The escalating conflict culminates when Jean-Pierre (Clément Sibony), the belligerent and racist chef for Madame Mallory, arranges for some thugs to torch the Kadam restaurant, just as had happened back in Mumbai.  This regrettable event, which results in serious injuries to Hassan, is a step too far for Madame Mallory.  She summarily dismisses her chef and tries to make amends with the Kadam family.  Eventually, she even hires the talented Hassan, at a good salary, to be her chef to replace Jean-Pierre (thereby inducing him to take a “hundred-foot journey”). This rapprochement, combined with the emerging culinary talents of Hassan, leads to aspirations for Le Saule Pleureur to achieve a second Michelin star.

To be sure, The Hundred-Foot Journey is one of those “food movies”, and by this I don’t just mean a movie in which food is an important factor in the story; I mean a movie that is virtually about food.  Throughout the film there are closeup shots of either French or Indian cooks preparing their scrumptious dishes with carefully chosen spices.  It doesn’t show the food being delivered to the clientele or being eaten, just the obsessive preparation of it.  There is a tradition of such films, including Babette’s Feast (1987), Like Water for Chocolate (1992), and Chocolat (2000), and they seem to attract a devoted following of food (preparation) lovers.  I am not a devotee of this genre, but I do have a particular liking for Eat Drink Man Woman (1994), and The Fish Fall in Love (2006).

Outside of the scope of the genre, the film has some limitations.  The characterizations are a bit too over-the-top to have any believability, although both Helen Mirren and Om Puri (who has appeared in an astonishing total of about 280 mostly Bollywood films over his career), do very well within the limitations of their roles. For the one role that is more nuanced and realistic, that of Hassan Kadam, there is a different issue. Manish Dayal affects something of a cherubic demeanor in this role, but his persistent stubble-beard looks slovenly and put me off. I know there is a whole sector of society that likes to see guys sporting a perpetual 3-day facial hair growth, but to me it displays an attitude and represents a weak attempt to project manhood.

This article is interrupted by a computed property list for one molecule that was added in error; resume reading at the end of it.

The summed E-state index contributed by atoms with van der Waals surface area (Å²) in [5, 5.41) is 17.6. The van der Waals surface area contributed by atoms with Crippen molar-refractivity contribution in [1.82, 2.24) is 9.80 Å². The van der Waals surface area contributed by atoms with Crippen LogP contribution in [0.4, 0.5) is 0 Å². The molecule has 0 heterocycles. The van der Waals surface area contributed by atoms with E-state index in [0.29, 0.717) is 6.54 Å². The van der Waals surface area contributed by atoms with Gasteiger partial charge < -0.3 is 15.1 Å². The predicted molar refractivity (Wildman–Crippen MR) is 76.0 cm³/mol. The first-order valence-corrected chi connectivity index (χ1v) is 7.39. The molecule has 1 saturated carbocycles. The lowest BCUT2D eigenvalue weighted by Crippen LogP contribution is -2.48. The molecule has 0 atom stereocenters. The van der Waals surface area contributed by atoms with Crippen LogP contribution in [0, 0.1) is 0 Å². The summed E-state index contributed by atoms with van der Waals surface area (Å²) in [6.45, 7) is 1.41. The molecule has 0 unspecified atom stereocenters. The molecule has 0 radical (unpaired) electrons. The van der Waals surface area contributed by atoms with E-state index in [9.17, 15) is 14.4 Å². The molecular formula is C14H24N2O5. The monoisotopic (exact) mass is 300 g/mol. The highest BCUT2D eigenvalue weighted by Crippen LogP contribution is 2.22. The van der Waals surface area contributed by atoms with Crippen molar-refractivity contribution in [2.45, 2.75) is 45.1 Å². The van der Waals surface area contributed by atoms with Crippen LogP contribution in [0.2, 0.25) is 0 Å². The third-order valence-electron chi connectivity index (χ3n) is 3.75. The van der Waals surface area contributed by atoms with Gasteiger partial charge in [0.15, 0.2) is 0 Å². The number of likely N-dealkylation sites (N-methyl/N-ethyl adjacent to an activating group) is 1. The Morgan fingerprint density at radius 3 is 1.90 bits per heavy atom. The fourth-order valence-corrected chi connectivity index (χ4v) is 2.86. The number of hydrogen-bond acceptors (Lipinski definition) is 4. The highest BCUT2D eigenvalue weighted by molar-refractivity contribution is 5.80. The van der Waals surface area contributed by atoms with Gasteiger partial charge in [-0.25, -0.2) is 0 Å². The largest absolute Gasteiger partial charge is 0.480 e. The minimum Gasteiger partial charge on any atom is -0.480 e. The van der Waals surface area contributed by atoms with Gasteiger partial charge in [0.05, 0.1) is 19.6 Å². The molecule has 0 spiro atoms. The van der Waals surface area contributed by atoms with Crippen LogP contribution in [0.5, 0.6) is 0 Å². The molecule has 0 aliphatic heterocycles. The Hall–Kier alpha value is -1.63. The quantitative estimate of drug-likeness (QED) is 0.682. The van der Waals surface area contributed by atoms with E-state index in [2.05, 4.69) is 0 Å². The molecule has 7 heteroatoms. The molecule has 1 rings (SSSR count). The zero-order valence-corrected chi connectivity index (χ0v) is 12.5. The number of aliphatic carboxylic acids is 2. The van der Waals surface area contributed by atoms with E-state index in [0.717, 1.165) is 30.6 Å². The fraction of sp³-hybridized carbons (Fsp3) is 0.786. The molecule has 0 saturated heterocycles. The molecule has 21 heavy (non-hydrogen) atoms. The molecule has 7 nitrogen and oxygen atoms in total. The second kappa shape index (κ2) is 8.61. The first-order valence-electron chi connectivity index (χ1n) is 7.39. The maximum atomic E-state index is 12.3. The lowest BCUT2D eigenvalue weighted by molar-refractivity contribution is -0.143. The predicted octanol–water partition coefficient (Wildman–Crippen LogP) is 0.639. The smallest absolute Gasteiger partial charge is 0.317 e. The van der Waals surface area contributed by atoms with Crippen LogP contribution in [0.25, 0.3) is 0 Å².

The cinematography in the film is variable. For example, the two fire-bombing scenes when the two Kadam Indian restaurants are torched on two separate occasions are so chaotic and stroboscopic as to be just confusing blitzes of flashing lights.  On the other hand on the occasion of when Papa Kadam is having his new restaurant built, there are two sequential tracking shots – one of 40 seconds and the following one of 66 seconds – that are truly wonderful. Actually these two shots are almost seamlessly put together and work as a single roving witness, as the camera almost hypnotically follows the multifarious activities undertaken by the various family members.

Anyway, if you truly are a food-movie fanatic and you are really into food, then you would probably know that the competition was always likely to be one-sided.  After all, is there any other national cuisine in the world as rich and tasty as Indian food?